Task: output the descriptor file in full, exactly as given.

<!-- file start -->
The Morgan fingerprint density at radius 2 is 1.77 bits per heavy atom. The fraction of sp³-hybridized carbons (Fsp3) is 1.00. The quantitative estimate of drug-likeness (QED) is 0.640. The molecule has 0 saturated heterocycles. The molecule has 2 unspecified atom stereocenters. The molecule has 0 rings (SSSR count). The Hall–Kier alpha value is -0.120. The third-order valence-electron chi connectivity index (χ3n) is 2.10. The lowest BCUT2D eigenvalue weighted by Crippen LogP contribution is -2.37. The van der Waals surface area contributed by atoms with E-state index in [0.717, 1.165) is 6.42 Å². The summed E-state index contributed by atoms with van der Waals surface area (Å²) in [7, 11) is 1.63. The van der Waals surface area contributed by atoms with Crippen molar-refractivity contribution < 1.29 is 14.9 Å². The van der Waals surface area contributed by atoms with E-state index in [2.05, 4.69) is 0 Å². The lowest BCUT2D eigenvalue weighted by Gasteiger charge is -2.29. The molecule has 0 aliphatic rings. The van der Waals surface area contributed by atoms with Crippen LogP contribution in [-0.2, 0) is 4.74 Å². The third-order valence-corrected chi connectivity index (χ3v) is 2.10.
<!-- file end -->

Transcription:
The Morgan fingerprint density at radius 2 is 1.77 bits per heavy atom. The fraction of sp³-hybridized carbons (Fsp3) is 1.00. The quantitative estimate of drug-likeness (QED) is 0.640. The molecule has 0 saturated heterocycles. The molecule has 2 unspecified atom stereocenters. The molecule has 0 rings (SSSR count). The Hall–Kier alpha value is -0.120. The third-order valence-electron chi connectivity index (χ3n) is 2.10. The lowest BCUT2D eigenvalue weighted by Crippen LogP contribution is -2.37. The van der Waals surface area contributed by atoms with E-state index in [0.717, 1.165) is 6.42 Å². The summed E-state index contributed by atoms with van der Waals surface area (Å²) in [7, 11) is 1.63. The van der Waals surface area contributed by atoms with Crippen molar-refractivity contribution < 1.29 is 14.9 Å². The van der Waals surface area contributed by atoms with E-state index in [2.05, 4.69) is 0 Å². The lowest BCUT2D eigenvalue weighted by Gasteiger charge is -2.29. The molecule has 0 aliphatic rings. The van der Waals surface area contributed by atoms with Crippen LogP contribution in [-0.2, 0) is 4.74 Å². The third-order valence-corrected chi connectivity index (χ3v) is 2.10.